Freshwater mussels are facing an uncertain future in our local waterways. Once abundant in both numbers and varieties, many freshwater mussel species in the Delaware Estuary are now in danger of extinction.
Streams without mussels are at a serious disadvantage. Mussels provide valuable natural benefits, such as fortifying streambeds against erosion, and removing particles and nutrients that benefit other plants and animals. Additionally, a single adult mussel can filter up to 20 gallons of water per day. Imagine a healthy population of these filter-feeding powerhouses doing the work of a manmade water treatment plant!
The Partnership for the Delaware Estuary (PDE) needs your help locating streams with mussels, as well as those without mussels. Working with local watershed organizations, volunteer partners play a very important role in helping scientists monitor the health and locations of these threatened animals, and identifying streams in need of mussel restoration.
Training: Download Workshop Presentation
Notes from the presenter appear by clicking on the balloon at the top left of each slide. If you are interested in attending a training workshop, or hosting a workshop in your area, send an email here.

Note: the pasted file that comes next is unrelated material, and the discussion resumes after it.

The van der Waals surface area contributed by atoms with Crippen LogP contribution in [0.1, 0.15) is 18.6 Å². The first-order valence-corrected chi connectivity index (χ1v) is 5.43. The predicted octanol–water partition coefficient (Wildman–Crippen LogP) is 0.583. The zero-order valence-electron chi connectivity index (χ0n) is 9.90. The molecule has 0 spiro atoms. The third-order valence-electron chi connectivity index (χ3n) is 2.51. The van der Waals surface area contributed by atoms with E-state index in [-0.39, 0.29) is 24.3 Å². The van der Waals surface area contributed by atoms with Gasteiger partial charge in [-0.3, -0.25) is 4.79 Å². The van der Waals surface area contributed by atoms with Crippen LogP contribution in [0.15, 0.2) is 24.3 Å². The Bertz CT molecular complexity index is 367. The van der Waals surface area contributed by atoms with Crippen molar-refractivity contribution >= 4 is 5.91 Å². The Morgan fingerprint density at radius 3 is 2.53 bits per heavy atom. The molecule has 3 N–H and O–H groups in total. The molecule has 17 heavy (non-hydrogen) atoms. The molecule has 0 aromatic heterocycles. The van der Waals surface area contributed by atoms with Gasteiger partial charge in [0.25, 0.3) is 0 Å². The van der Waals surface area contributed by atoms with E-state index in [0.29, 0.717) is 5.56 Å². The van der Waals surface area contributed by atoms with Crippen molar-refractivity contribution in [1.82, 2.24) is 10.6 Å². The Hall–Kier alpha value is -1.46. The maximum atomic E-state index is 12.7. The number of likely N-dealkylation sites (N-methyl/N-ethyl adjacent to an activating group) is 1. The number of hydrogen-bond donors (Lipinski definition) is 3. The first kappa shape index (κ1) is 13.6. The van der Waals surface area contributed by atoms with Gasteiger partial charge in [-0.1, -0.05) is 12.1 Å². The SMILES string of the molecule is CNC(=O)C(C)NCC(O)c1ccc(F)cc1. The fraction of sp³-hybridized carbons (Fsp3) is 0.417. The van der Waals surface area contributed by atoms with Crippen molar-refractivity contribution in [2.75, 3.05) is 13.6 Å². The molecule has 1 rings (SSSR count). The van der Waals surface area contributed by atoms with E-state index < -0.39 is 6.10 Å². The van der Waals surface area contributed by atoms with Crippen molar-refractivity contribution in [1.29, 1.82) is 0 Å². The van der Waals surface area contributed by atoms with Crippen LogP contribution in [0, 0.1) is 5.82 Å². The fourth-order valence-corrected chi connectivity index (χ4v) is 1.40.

Guidebook: Freshwater Mussels of the Delaware Estuary
Call a friend or two, and head out to the streams to look for mussels! This guidebook will cover safety, survey preparation and technique, how to spot and identify mussels and more. Use this guide to help fill out your datasheets.
Data Sheets: Download
Print these data sheets and take them along while surveying for mussels to record your data. When you get home, please submit your survey results and photos to the link below. Scientists will use your information to identify mussel populations for future restoration projects. By rebuilding mussel populations throughout the Delaware Estuary region, we aim to restore healthy streams, healthy ecosystems, and clean water for everyone!
Submit: Your Data
Share your data with the mussel data portal! Whether you found mussels or not, your observations are still great data!
Map: Where have volunteers looked so far?
Mussel icons indicate approximate locations of where mussel surveys were performed, not whether freshwater mussels were found there. For more information about where mussels were found contact firstname.lastname@example.org
|Find their hiding spots!|
|This is not a rock! It's a mussel "butt".|
Assemble a team and plot your route.